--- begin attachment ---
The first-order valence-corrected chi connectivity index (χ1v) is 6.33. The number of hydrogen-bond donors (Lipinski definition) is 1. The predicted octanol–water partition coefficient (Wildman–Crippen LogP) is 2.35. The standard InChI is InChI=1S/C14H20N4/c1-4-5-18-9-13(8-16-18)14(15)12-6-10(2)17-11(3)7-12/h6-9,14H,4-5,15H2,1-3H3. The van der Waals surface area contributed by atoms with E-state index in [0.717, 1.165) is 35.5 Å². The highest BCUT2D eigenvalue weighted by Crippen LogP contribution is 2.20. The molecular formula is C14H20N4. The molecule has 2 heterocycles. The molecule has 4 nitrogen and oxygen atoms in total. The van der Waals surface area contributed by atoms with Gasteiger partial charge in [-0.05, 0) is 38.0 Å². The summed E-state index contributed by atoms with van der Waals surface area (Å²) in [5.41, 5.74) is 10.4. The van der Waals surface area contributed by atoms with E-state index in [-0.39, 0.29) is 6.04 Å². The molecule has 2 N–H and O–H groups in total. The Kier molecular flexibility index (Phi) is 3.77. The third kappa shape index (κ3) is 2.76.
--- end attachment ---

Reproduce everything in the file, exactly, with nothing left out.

The first-order valence-corrected chi connectivity index (χ1v) is 6.33. The number of hydrogen-bond donors (Lipinski definition) is 1. The predicted octanol–water partition coefficient (Wildman–Crippen LogP) is 2.35. The standard InChI is InChI=1S/C14H20N4/c1-4-5-18-9-13(8-16-18)14(15)12-6-10(2)17-11(3)7-12/h6-9,14H,4-5,15H2,1-3H3. The van der Waals surface area contributed by atoms with E-state index in [0.717, 1.165) is 35.5 Å². The highest BCUT2D eigenvalue weighted by Crippen LogP contribution is 2.20. The molecular formula is C14H20N4. The molecule has 2 heterocycles. The molecule has 4 nitrogen and oxygen atoms in total. The van der Waals surface area contributed by atoms with Gasteiger partial charge in [-0.05, 0) is 38.0 Å². The summed E-state index contributed by atoms with van der Waals surface area (Å²) in [5.41, 5.74) is 10.4. The van der Waals surface area contributed by atoms with E-state index in [-0.39, 0.29) is 6.04 Å². The molecule has 2 N–H and O–H groups in total. The Kier molecular flexibility index (Phi) is 3.77. The third kappa shape index (κ3) is 2.76.